The razzmatazz of the SICMF evening concerts in the Endler hall may well transport a listener to the likes of the Wigmore or Carnegie halls, but when the rapturous applause bursts forth before the final chord is even played, one might have to rethink this – Wembley stadium perhaps? Wait till the packed house streams out of the hall and notice the racially mixed audience, and the occasion and location are unmistakable. This is the Stellenbosch International Chamber Music Festival in the Western Cape, South Africa.
There are few places in the world that so called Western Classical chamber music is received so enthusiastically and this must in no small measure be attributed to the peoples involved.
For 10 days, every day, the longed for evening concert is preceded by a gruelling day of rehearsals, coaching sessions, public master classes, practising, two student concerts and a lecture interview. All of this is so that students from all walks of life in South Africa can get closer to the goal of becoming a professional musician.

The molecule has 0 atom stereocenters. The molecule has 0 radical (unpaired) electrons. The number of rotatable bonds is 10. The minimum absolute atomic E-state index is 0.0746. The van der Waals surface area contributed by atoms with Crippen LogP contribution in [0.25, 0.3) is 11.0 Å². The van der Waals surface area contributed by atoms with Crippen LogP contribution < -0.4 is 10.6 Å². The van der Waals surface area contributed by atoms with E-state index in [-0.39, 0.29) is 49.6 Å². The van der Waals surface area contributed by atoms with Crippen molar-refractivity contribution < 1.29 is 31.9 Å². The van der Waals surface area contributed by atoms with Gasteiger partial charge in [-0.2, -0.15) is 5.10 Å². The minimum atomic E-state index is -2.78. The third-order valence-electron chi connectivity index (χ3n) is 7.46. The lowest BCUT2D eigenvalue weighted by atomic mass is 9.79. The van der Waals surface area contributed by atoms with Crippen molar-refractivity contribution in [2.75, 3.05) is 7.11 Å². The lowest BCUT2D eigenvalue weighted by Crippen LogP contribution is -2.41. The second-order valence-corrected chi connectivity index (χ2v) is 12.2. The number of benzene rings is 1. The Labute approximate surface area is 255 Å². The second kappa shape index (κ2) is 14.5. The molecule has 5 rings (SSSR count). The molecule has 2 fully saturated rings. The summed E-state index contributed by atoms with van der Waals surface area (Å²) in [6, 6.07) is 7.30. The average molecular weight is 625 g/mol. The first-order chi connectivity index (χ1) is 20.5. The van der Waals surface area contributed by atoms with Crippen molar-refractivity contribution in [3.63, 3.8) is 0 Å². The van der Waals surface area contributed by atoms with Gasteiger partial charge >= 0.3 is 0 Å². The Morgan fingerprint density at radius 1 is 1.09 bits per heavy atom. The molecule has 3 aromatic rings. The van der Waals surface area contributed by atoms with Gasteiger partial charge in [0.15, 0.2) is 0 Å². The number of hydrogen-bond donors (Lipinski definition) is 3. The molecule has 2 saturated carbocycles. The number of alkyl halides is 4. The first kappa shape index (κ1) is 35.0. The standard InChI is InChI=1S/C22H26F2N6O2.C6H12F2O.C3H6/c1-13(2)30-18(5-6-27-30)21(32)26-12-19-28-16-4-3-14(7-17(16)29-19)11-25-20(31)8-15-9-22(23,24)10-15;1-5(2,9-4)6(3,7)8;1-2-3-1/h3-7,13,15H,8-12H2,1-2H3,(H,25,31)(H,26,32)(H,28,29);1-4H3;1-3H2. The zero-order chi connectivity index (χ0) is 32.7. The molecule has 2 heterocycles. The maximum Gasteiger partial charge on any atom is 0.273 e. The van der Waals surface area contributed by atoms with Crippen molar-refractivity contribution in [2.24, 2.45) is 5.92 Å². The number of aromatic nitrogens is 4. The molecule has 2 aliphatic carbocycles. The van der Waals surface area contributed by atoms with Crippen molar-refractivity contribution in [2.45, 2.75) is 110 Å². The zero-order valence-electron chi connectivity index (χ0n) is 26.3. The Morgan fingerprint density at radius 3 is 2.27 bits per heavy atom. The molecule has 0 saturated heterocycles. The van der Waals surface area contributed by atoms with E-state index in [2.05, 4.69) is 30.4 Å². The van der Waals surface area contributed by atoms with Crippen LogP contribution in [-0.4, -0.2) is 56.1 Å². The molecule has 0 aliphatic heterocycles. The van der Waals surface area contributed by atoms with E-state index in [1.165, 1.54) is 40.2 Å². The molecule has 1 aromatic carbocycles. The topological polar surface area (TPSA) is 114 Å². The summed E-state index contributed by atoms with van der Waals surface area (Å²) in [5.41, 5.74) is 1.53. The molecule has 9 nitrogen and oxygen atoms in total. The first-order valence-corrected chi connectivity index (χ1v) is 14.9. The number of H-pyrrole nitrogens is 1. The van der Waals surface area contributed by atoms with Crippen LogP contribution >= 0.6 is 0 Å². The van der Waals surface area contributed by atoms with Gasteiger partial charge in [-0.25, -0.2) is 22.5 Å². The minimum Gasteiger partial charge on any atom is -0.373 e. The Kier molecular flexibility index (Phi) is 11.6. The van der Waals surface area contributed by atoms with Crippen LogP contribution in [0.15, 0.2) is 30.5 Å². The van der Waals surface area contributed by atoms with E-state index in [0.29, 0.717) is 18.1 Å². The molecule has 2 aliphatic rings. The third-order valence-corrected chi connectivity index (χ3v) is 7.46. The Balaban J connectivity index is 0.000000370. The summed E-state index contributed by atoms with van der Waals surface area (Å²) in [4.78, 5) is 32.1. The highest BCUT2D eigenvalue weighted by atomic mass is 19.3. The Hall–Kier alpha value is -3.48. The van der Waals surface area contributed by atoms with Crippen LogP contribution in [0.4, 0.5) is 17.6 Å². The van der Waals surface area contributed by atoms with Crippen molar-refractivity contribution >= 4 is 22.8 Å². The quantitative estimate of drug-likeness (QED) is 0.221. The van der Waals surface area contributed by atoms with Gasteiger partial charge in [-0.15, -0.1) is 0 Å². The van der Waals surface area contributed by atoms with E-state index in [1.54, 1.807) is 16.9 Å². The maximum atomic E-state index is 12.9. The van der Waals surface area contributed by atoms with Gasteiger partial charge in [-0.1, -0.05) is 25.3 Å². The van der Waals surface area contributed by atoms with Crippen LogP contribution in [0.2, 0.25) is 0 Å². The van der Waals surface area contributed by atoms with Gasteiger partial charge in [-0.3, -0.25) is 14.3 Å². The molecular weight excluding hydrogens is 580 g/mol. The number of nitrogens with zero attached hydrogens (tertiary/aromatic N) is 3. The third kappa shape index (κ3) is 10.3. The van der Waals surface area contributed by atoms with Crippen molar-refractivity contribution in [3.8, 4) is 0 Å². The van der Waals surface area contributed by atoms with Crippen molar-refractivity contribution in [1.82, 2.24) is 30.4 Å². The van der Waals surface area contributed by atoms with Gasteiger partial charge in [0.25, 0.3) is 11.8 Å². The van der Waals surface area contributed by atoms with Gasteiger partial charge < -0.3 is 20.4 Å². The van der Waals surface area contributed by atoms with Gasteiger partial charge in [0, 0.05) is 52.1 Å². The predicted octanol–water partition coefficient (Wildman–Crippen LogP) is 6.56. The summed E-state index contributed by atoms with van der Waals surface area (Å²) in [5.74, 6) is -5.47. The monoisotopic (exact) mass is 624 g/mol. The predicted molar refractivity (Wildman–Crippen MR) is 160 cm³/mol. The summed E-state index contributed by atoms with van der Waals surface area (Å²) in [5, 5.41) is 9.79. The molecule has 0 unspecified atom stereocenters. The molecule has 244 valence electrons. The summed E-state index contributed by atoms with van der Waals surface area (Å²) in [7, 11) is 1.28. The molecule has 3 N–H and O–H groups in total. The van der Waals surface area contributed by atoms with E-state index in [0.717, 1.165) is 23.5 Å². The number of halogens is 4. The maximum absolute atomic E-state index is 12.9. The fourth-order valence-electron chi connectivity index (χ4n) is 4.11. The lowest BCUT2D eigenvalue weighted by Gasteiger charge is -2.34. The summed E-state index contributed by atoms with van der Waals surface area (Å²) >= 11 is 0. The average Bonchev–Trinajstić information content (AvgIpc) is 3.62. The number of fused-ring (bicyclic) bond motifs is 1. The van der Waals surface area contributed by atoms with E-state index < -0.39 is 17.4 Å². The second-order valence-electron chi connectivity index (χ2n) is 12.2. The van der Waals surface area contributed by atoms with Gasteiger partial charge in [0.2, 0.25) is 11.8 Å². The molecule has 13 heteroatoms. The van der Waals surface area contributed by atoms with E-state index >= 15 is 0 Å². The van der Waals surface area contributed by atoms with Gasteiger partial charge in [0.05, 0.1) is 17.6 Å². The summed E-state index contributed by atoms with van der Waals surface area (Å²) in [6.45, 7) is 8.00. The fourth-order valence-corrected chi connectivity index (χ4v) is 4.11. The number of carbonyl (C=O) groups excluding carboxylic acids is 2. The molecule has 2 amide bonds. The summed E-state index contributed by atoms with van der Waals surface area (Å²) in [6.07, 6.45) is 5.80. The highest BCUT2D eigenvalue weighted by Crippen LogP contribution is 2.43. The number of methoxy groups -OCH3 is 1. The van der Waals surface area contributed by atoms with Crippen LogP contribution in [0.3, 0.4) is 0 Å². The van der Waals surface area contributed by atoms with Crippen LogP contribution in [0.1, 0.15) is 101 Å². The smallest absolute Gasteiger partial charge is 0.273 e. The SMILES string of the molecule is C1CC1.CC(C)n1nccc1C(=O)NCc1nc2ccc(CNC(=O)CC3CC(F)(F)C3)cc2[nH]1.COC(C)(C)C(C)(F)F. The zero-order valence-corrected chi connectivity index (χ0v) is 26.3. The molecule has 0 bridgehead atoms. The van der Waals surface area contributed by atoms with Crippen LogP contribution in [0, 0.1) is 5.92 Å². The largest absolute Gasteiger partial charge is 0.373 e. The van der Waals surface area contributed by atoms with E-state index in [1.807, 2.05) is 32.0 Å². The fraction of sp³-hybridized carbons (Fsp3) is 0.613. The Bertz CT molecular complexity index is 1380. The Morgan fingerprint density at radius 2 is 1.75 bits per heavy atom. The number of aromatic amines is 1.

A professional musician is not necessarily an A list soloist, but simply someone who earns a living as a musician. South Africa employs thousands of musicians in the various army and police bands, symphony orchestras, film music and freelance professions, and of course as teachers. For many a previously disadvantaged person in South Africa, music is a means to an end – a better life and a stepping stone into the world of the professional i.e. an acquired skill with which one can earn a living.
The SICMF teaches music as an acquired skill and discipline, and in particular with regard to social cohesion, uses chamber music with its unique propensity to stimulate and facilitate physical, intellectual and emotional artistic human interaction.
This year the SICMF is committed to around 100 bursaries for previously disadvantaged folk who cannot afford the R3 500 entry fee, a fee which is already several fold less than what a student would have to pay to attend a festival with the same faculty members in Europe or America.
Festival Director, Peter Martens, says, “It is heart-breaking to read the passionate motivation letters from bursary applicants, some of whom still live in townships and support siblings with their limited means and basic music making skills. If the Thundafund Campaign realises the +/- R250 000 needed for bursaries, I’ll sleep well again.”